COVID-19 Mortality and Contemporaneous Air Pollution
40 Pages Posted: 19 Oct 2020
Date Written: 2020
We examine the relationship between contemporaneous fine particulate matter exposure and COVID-19 morbidity and mortality using an instrumental variable approach based on wind direction. Harnessing daily changes in county-level wind direction, we show that arguably exogenous fluctuations in local air quality impact the rate of confirmed cases and deaths from COVID-19. In our preferred high dimensional fixed effects specification with state-level policy and social distancing controls, we find that a one Î¼g/m3 increase in PM 2.5 increases the number of confirmed cases by roughly 2% from the mean case rate in a county. These effects tend to increase in magnitude over longer time horizons, being twice as large over a 3-day period. Meanwhile, a one Î¼g/m3 increase in PM 2.5 increases the same-day death rate by 3% from the mean. Our estimates are robust to a host of sensitivity tests. These results suggest that air pollution plays an important role in mediating the severity of respiratory syndromes such as COVID-19, for which progressive respiratory failure is the primary cause of death, and that policy levers to improve air quality may lead to improvements in COVID-19 outcomes.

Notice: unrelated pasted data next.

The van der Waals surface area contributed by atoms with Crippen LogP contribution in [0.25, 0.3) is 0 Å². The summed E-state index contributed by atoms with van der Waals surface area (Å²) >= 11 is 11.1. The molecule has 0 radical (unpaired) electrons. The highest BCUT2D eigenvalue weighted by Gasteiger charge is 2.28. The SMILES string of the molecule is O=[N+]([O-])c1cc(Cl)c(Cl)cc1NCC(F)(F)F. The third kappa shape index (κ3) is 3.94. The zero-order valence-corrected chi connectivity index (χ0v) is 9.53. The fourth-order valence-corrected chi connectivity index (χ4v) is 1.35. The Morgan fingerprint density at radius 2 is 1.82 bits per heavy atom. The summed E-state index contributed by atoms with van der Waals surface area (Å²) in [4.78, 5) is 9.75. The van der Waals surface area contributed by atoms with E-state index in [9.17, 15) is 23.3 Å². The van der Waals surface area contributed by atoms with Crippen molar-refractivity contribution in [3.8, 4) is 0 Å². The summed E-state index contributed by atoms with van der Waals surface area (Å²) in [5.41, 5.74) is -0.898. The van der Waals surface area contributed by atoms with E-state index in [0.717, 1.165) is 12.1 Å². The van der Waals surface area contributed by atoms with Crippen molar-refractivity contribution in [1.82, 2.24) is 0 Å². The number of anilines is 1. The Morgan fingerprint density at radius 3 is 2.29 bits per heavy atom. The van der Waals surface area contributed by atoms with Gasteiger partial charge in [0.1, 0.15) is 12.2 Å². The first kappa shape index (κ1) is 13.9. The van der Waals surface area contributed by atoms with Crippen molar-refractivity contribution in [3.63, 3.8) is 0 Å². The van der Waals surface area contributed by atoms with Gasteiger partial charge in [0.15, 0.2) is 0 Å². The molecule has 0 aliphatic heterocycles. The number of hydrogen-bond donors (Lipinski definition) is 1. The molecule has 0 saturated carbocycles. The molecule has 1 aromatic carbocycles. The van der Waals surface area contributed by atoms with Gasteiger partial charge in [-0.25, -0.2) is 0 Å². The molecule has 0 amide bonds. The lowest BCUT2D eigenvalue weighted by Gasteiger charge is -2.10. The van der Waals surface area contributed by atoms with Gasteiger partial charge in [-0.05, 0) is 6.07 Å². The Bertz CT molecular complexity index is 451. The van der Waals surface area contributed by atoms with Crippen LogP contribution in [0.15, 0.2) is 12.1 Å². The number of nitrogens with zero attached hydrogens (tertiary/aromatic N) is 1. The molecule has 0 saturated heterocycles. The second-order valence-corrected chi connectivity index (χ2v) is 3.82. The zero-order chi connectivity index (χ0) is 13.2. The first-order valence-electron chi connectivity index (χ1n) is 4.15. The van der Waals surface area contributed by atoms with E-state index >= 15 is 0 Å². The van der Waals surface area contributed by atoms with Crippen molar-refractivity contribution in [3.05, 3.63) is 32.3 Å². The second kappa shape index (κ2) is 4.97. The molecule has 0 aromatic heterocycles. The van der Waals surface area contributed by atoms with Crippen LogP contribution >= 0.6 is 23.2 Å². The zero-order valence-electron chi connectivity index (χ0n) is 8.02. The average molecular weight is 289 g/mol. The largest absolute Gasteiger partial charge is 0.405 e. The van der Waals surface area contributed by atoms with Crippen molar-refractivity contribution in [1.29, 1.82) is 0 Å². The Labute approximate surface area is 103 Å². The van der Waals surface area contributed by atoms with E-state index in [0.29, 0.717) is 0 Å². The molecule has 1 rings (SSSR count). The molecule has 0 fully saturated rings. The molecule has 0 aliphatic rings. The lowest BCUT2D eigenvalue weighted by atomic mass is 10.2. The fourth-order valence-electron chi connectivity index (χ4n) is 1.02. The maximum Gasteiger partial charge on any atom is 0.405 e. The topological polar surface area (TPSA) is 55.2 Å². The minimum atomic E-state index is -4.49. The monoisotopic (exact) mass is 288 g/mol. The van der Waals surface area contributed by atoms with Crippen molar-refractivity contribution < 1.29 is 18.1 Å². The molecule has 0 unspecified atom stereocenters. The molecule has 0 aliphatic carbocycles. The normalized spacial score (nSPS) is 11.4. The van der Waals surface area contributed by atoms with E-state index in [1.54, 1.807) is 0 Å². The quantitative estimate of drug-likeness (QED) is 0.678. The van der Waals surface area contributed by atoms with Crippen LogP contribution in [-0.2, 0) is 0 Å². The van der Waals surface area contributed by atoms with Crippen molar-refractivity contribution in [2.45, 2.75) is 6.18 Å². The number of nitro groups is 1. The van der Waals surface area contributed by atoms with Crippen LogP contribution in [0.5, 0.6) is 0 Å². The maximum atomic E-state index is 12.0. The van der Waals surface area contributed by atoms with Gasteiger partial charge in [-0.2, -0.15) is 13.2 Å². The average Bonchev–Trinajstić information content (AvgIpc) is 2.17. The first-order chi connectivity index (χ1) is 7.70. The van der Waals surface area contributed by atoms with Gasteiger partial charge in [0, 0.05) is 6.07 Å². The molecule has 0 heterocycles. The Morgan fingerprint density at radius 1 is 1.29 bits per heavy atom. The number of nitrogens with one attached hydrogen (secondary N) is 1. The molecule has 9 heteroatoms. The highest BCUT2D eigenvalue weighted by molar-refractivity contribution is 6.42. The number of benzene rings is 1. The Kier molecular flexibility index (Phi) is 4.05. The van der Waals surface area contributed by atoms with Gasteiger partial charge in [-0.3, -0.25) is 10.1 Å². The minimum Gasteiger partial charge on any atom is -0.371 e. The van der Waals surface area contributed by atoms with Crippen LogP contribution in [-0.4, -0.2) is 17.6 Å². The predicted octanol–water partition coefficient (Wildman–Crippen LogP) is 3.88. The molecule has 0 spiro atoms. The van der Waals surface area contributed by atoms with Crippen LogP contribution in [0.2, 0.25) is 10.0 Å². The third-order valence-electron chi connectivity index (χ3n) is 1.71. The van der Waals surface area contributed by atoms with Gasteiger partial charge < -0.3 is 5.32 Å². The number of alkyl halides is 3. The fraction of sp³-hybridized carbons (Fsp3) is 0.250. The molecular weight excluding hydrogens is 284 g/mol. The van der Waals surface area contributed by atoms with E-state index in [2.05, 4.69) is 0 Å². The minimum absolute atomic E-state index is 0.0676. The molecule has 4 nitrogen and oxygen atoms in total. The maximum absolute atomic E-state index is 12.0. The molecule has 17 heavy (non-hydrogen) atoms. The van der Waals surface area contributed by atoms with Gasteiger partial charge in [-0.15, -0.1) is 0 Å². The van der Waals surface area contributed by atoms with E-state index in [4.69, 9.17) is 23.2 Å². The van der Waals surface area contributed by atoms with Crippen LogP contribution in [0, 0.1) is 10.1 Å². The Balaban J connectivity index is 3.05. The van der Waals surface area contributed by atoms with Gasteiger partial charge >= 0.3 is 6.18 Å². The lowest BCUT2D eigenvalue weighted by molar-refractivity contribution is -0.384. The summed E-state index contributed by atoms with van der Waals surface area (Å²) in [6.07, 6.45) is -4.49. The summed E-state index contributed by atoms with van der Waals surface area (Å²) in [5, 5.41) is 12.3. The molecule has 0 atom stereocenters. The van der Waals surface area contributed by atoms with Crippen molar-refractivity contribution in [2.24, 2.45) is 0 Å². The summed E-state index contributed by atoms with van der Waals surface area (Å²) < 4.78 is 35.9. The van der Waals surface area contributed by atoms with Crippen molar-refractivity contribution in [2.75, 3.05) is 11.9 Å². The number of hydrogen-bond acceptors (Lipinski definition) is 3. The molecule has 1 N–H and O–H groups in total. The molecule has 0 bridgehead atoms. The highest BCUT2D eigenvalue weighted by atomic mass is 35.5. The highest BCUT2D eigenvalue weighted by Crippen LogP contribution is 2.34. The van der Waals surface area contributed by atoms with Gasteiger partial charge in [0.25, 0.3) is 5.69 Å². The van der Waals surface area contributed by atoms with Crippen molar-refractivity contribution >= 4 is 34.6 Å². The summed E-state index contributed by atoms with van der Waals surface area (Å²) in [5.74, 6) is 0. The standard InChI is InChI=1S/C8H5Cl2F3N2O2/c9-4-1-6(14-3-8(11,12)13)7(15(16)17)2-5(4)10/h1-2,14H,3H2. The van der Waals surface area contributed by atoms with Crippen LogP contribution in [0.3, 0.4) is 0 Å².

Keywords: pollution, air quality, PM 2.5, COVID-19, health, mortality
JEL Classification: D620, I100, Q530
Suggested Citation: Suggested Citation